Content | 1 Case Study: A Two-point Boundary Value Problem 1.1 Introduction 1.2 A model problem 1.3 Variational approach 1.4 Simplified model 1.5 Discretization 1.5.1 Galerkin discretization 1.5.2 Collocation [optional] 1.5.3 Finite differences 1.6 Convergence 2 Second-order Scalar Elliptic Boundary Value Problems 2.1 Equilibrium models 2.1.1 Taut membrane 2.1.2 Electrostatic fields 2.1.3 Quadratic minimization problems 2.2 Sobolev spaces 2.3 Variational formulations 2.4 Equilibrium models: Boundary value problems 3 Finite Element Methods (FEM) 3.1 Galerkin discretization 3.2 Case study: Triangular linear FEM in two dimensions 3.3 Building blocks of general FEM 3.4 Lagrangian FEM 3.4.1 Simplicial Lagrangian FEM 3.4.2 Tensor-product Lagrangian FEM 3.5 Implementation of FEM in C++ 3.5.1 Mesh file format (Gmsh) 3.5.2 Mesh data structures (DUNE) 3.5.3 Assembly 3.5.4 Local computations and quadrature 3.5.5 Incorporation of essential boundary conditions 3.6 Parametric finite elements 3.6.1 Affine equivalence 3.6.2 Example: Quadrilaterial Lagrangian finite elements 3.6.3 Transformation techniques 3.6.4 Boundary approximation 3.7 Linearization [optional] 4 Finite Differences (FD) and Finite Volume Methods (FV) [optional] 4.1 Finite differences 4.2 Finite volume methods (FVM) 5 Convergence and Accuracy 5.1 Galerkin error estimates 5.2 Empirical Convergence of FEM 5.3 Finite element error estimates 5.4 Elliptic regularity theory 5.5 Variational crimes 5.6 Duality techniques [optional] 5.7 Discrete maximum principle [optional] 6 2nd-Order Linear Evolution Problems 6.1 Parabolic initial-boundary value problems 6.1.1 Heat equation 6.1.2 Spatial variational formulation 6.1.3 Method of lines 6.1.4 Timestepping 6.1.5 Convergence 6.2 Wave equations [optional] 6.2.1 Vibrating membrane 6.2.2 Wave propagation 6.2.3 Method of lines 6.2.4 Timestepping 6.2.5 CFL-condition 7 Convection-Diffusion Problems 7.1 Heat conduction in a fluid 7.1.1 Modelling fluid flow 7.1.2 Heat convection and diffusion 7.1.3 Incompressible fluids 7.1.4 Transient heat conduction 7.2 Stationary convection-diffusion problems 7.2.1 Singular perturbation 7.2.2 Upwinding 7.3 Transient convection-diffusion BVP 7.3.1 Method of lines 7.3.2 Transport equation 7.3.3 Lagrangian split-step method 7.3.4 Semi-Lagrangian method 8 Numerical Methods for Conservation Laws 8.1 Conservation laws: Examples 8.2 Scalar conservation laws in 1D 8.3 Conservative finite volume discretization 8.3.1 Semi-discrete conservation form 8.3.2 Discrete conservation property 8.3.3 Numerical flux functions 8.3.4 Montone schemes 8.4 Timestepping 8.4.1 Linear stability 8.4.2 CFL-condition 8.4.3 Convergence 8.5 Higher order conservative schemes [optional] 8.5.1 Slope limiting 8.5.2 MUSCL scheme 8.6. FV-schemes for systems of conservation laws [optional] |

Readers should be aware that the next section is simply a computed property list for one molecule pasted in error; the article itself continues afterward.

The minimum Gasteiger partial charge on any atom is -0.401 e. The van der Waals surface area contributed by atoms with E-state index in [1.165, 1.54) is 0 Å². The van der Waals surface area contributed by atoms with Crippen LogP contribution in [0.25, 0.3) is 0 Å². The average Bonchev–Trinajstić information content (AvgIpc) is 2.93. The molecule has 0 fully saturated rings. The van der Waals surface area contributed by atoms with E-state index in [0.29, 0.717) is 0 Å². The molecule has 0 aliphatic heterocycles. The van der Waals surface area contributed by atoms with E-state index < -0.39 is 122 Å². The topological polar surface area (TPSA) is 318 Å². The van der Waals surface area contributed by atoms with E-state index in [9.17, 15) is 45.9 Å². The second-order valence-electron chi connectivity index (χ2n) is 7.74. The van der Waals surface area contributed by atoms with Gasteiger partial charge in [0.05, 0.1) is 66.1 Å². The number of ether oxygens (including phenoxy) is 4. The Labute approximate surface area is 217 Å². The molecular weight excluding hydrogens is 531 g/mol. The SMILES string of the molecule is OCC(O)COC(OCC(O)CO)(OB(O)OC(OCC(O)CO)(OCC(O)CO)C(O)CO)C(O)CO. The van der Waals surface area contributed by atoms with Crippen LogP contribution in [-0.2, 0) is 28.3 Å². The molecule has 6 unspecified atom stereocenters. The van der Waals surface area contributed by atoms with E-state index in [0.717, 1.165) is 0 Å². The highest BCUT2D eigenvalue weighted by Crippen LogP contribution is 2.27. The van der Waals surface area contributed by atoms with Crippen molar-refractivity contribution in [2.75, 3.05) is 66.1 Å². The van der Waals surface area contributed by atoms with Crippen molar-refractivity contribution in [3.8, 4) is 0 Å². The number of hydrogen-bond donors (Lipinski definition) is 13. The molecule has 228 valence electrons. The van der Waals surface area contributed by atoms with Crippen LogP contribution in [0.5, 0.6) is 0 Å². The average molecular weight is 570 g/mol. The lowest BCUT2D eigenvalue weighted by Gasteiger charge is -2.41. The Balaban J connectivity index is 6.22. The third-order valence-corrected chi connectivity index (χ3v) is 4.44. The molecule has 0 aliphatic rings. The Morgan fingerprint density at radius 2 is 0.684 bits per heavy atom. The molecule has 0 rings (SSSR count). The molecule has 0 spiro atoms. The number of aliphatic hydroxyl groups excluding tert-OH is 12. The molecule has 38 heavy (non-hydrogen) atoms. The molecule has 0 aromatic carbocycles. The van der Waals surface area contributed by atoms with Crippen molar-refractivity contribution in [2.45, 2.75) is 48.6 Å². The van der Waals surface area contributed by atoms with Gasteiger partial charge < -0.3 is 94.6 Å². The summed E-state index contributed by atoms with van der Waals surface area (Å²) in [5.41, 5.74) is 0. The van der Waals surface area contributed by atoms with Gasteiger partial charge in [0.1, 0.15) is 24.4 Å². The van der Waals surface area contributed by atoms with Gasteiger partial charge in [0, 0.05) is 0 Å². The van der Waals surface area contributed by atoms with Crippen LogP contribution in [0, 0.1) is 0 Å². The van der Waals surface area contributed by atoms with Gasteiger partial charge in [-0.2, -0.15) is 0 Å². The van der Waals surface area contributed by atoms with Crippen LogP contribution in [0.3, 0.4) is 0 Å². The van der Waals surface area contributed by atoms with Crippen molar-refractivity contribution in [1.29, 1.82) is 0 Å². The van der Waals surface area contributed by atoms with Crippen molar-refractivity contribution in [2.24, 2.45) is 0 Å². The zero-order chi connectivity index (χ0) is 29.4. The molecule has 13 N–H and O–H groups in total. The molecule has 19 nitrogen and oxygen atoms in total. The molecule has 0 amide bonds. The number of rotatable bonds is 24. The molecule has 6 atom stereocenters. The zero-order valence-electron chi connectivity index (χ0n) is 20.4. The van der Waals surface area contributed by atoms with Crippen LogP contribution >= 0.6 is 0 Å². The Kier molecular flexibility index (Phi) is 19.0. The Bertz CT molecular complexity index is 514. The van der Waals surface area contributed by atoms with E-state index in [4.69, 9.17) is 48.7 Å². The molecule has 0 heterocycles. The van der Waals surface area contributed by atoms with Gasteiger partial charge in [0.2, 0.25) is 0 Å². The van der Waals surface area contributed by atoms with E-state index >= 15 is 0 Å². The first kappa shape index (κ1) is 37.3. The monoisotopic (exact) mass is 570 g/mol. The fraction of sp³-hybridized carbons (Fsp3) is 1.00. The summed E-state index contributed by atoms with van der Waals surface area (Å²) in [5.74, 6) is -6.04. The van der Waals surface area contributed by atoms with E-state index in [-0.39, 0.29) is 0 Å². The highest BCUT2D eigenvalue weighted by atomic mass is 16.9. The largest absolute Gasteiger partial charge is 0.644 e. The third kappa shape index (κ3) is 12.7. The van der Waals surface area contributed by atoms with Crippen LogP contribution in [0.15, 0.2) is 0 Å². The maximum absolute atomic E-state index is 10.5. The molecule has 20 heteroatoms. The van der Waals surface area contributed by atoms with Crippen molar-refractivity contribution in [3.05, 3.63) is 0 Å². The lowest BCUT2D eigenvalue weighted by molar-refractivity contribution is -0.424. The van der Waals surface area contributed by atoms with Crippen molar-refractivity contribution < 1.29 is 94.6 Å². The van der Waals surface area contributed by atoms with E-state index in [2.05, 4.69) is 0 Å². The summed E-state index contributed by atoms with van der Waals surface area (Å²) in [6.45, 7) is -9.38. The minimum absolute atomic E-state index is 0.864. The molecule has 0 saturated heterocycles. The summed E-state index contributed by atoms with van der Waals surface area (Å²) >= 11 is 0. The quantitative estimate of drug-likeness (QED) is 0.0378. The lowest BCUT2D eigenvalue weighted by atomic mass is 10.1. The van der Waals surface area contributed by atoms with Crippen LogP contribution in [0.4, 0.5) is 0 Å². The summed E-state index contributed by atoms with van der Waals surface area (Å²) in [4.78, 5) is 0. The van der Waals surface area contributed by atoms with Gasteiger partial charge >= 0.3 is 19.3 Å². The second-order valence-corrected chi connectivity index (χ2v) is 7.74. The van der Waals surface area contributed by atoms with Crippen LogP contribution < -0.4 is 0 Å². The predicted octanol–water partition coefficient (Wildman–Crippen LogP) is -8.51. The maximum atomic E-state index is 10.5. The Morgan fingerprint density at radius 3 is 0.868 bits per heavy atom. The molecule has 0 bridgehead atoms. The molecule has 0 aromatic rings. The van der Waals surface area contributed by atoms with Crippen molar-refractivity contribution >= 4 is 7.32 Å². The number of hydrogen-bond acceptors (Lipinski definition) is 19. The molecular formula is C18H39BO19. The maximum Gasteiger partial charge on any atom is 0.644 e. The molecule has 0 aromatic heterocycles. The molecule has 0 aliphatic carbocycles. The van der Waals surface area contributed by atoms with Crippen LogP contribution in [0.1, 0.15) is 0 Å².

Lecture notes | Lecture documents and classroom notes will be made available to the audience as PDF. |